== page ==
Lynette has worked in many different businesses, focusing primarily on business and financial affairs. She has also worked for Indian Country Today, the nation’s leading Native American newspaper as Associate Publisher and as a financial consultant for some of the nation’s leading investment firms. This experience opened her eyes to the strong needs in Indian country and has led the way to her current role.
Together with Phillip, her partner in life and in business, Lynette travels throughout the country working with people of all colors and walks of life to create cultural understanding, respect for diversity and healthier communities using the teachings of the Medicine Wheel Model®.
Throughout her life Lynette Two Bears has continued to “give back” to communities by volunteering her time through mentoring and serving on many non-profit boards. She currently serves as the Vice President of Yellow Bird which is a non-profit dedicated to empowering youth.
Her knowledge of Native culture and heritage is strong. She credits this to being brought up by her grandparents, Matthew and Nellie Two Bulls, who instilled in her the values of respect, generosity, bravery and wisdom which she tries to incorporate into all aspects of her life.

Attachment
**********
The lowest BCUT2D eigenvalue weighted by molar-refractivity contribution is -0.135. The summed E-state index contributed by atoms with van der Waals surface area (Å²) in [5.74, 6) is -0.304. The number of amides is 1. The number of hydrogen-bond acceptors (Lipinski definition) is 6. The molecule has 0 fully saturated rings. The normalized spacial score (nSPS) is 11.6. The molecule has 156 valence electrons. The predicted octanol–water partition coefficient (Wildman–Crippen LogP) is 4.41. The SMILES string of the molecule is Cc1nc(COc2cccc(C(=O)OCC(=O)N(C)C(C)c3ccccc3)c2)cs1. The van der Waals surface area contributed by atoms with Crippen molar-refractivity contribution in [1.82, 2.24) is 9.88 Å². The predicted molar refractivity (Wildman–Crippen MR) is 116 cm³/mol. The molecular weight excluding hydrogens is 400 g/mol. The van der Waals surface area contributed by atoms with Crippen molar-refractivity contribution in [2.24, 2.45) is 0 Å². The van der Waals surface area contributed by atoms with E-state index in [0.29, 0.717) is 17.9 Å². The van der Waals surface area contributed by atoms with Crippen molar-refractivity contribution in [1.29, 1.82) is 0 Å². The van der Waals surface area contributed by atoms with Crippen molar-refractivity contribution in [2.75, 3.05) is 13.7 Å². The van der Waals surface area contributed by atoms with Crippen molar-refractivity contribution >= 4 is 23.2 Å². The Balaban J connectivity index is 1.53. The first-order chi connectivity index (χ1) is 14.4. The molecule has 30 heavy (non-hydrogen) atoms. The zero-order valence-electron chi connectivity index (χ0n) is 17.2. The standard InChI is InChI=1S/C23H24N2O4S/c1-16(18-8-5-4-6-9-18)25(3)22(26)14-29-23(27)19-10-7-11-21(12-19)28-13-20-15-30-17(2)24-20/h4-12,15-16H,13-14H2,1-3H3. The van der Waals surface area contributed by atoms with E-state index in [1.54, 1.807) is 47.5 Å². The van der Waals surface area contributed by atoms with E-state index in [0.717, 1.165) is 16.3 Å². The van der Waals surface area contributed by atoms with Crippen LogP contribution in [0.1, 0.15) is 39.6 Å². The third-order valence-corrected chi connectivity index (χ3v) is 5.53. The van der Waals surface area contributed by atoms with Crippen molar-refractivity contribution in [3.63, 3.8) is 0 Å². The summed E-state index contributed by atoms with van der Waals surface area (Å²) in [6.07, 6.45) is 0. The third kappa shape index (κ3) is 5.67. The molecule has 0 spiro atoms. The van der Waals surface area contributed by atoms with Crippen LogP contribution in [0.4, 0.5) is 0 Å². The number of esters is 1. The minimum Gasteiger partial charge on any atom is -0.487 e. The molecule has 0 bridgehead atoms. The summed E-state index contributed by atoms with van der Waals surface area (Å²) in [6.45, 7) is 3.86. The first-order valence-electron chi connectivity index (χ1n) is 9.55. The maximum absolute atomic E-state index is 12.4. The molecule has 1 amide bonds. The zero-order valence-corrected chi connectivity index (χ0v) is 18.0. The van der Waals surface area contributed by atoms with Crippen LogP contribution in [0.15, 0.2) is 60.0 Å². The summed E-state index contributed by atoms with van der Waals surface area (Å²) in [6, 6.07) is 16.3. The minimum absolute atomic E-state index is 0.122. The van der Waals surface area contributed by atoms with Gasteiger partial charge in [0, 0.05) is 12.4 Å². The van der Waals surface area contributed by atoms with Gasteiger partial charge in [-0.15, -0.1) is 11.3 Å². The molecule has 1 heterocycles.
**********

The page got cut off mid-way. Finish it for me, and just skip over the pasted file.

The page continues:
Phillip Whiteman Jr.
Nationally known cultural consultant, storyteller, horse trainer, champion Grass Dancer and rodeo saddle Bronc Champion, Phillip Whiteman Jr., is Chief of the Northern Cheyenne People’s Council of 44. He is also a traditional medicine man, a teacher, motivational speaker who guides individuals in utilizing the traditional Medicine Wheel as a model. He began his work focusing primarily on horses. What he learned in developing and teaching the Medicine Wheel Model® of Natural Horsemanship became the foundation for his work with people.
The Medicine Wheel Model®
“The Medicine Wheel represents the Circle of Life – Mother Earth, where we are all connected, man, animal and all living things.” – Phillip Whiteman Jr.
The Medicine Wheel is the original map of life that native people have been living by since the beginning of time. It is a philosophy of life in which we are all connected. All of creation is part of the Medicine Wheel and at the center is balance – the Creator. It represents diversity of life; the four seasons, four colors, four directions, four stages of life and behaviors that come with each stage. It represents the sky, the land, the water and underground. The philosophy teaches that the energy we put out into the universe is reflected back upon us. Simply stated, what you do to others you also do to yourself. As part of that philosophy, the Sun and Moon play a vital role in our connection to the universe, along with other dualities including male and female, left and right brain and how the center lobe connects us to our emotions.
“The Medicine Wheel Model® is a guide to help us find balance in our lives and to understand how our actions affect everything around us,” explains Phillip, “from horses and humans to all living things.”